The winning teams have become victorious by controlling the variables in the race while using their talent to its maximum. With televisions and telephones in the team cars the directors can see and hear everything that is happening or might possibly happen. The information is relayed to the riders and tactics are then dictated as they become puppeteers, all their denials to the contrary. The riders follow the commands and rarely question any decision. Eliminate radios and the director’s role changes overnight.
There are many young riders in the professional peloton who have rarely raced without radios. Tactically they are inept because they have always listened for commands and have never had to plan and react alone.
Johan Bruyneel was one of the first directors to embrace any new technology. He then used it like a maestro to orchestrate the race and conduct his team. Under his guidance we rode beautifully together, each knowing our role. We knew when to increase the tempo, when to attack and when to slow the peloton down. The race was often under the team’s ? Johan’s ? control as we whirled away on the front for hours before the crucial, planned moment when the leader attacked and crushed his rivals. A decade later the formula, since adopted by everyone, has made racing mundane. No longer does the long breakaway last until the finish and rarely does the dominant team falter.
To their proponents, radios make racing safer by eliminating cars from the peloton. But cars were not in the peloton constantly during the era of radio-free racing. They did come into the peloton but only with the permission of the commisaire, infrequently and when the moment was appropriate. Conversely, radios and the rest of the technology we now use, make the racing more dangerous.
I have seen many directors drive erratically in the race caravan as they are either focused on the radio, the television, their BlackBerry or telephone instead of on the car in front or riders buzzing around them. Most of these communication devices have been made illegal to use on the city streets in normal traffic as it has been proven that multitasking is in fact impossible as the brain can only focus on one thing at a time. Why are these devices permitted in the closed, yet wildly chaotic, environment of races?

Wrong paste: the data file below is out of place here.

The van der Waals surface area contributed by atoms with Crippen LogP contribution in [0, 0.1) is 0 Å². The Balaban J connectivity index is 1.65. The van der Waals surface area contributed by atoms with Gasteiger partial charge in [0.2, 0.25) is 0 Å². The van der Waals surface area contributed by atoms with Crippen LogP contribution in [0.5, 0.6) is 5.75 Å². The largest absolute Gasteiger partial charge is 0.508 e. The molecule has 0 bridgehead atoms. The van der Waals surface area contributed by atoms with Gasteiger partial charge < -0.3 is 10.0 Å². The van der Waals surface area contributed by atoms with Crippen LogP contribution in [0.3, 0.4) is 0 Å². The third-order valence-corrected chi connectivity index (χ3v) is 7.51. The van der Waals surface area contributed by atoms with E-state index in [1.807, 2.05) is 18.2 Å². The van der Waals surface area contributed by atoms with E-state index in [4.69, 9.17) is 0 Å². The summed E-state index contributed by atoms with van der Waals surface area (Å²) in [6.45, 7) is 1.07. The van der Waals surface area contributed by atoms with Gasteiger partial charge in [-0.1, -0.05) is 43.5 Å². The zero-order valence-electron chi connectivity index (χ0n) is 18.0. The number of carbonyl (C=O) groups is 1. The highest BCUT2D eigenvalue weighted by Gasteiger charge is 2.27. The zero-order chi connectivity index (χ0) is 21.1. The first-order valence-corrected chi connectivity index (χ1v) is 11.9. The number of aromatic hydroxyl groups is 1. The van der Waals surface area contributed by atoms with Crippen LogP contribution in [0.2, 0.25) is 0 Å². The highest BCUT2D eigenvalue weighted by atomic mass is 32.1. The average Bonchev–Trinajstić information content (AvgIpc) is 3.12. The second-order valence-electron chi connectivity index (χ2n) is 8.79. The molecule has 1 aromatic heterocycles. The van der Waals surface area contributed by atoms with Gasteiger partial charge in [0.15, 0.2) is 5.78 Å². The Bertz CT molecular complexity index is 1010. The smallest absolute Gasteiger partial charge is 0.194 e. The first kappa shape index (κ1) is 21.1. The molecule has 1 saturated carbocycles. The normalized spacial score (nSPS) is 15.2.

With the continued use of radios cycling risks becoming boring to the spectators and increasingly dangerous to the cyclists. As roads become more congested with cars, roundabouts increasingly prolific, and city centers dense, the dangers will continue to increase. Over the radios directors, management and organization can infuse the peloton with their directives which may often not be in the riders’ best interest. Prior to radio use there was solidarity amongst the riders where they looked out for their common interests when their jobs or health were at risk. With a voice telling us what to do, we have lost our voice as we seem to constantly buckle when under pressure.
Cycling is a spectator sport. We are paid to race our bikes to deliver advertising to the public watching us on television or from the roadside. The racing needs to appeal to the public. In the autobiographical movie of Eddy Merckx, “La Course en Tete,” a journalist asked Eddy if he thinks cycling is so popular because, quoting biochemist and Nobel Prize winner Jacques Monod, “People admire courage, calculation and will power, all of which are primitive instincts.”
Eddy quietly ponders the questions and then nods his head in agreement. With radios we lose our instinct to race with panache.
Michael Barry is a member of Team Columbia-HTC, husband of Olympic medalist Dede Barry and author of VeloPress’s “Inside the Postal Bus”
Barry also authored Fitness Cycling with his wife and Dr. Shannon Sovndal.